Press Releases

Ensuring the Effective and Successful Implementation of Economic Sanctions


Washington, September 26, 2018 -

The Monetary Policy and Trade Subcommittee held a hearing today to examine the Administration’s use of economic sanctions to achieve foreign policy objectives with respect to Iran, North Korea, Russia, and other countries of strategic importance.

“Today’s hearing focused on the effectiveness of U.S. sanctions, while emphasizing the importance of applying maximum pressure on certain rogue nations, such as Iran, Russia and North Korea, to positively change their behavior. That is why the House passed, by a near unanimous margin, my legislation H.R. 3898, the Otto Warmbier North Korea Nuclear Sanctions Act, which would impose the toughest sanctions ever directed at North Korea and its allies. I want to thank Assistant Secretary Marshall Billingslea for testifying today and I look forward to continue working directly with the Treasury Department to implement a long-term strategy to thwart the threats posed by these states,” said Subcommittee Chairman Andy Barr (R-KY).

Key Takeaways

  • The U.S. should maintain maximum sanctions pressure on North Korea and its enablers until Pyongyang demonstrates it is serious about denuclearization.
  • Now that sanctions have been re-imposed on Iran, they should be part of a comprehensive and long-term strategy to thwart Tehran’s nuclear ambitions.
  • As the administration and Congress explore the potential for new sanctions on Russia, we should design measures more effectively around specific goals, particularly behavioral change from Russia’s leadership.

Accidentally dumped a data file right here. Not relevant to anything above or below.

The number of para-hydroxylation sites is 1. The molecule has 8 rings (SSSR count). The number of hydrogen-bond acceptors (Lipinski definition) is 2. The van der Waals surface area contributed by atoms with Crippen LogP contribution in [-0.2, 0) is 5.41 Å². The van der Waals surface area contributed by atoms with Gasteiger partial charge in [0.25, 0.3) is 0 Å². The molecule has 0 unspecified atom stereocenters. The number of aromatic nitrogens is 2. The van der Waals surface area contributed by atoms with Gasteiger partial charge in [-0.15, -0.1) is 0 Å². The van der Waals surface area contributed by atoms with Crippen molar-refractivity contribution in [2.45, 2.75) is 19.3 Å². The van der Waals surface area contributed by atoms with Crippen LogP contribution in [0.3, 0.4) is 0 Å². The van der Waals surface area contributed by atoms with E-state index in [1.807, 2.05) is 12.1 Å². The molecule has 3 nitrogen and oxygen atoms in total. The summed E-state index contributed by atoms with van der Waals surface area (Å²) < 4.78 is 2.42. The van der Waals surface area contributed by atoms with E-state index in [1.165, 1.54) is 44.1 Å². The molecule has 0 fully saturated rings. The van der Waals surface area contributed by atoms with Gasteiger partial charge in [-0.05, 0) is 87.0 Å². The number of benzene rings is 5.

Topline Quotes from Witnesses

“Each of these countries poses its own particular challenge to the United States, our allies, and the international order, yet there are common threads linking them together… For these various reasons, our Iran, Russia, and North Korea sanctions programs are among our most active and complex… we must closely examine and take into account each country’s distinct economic characteristics in addition to our broader foreign policy and national security objectives to ensure that the financial impact we seek is achieved, our national security objectives served, and disruption to the supply chains of friendly nations is minimized and international cohesion is maintained to the maximum extent practicable...” – The Honorable Marshall Billingslea, Assistant Secretary for Terrorist Financing, U.S. Department of the Treasury

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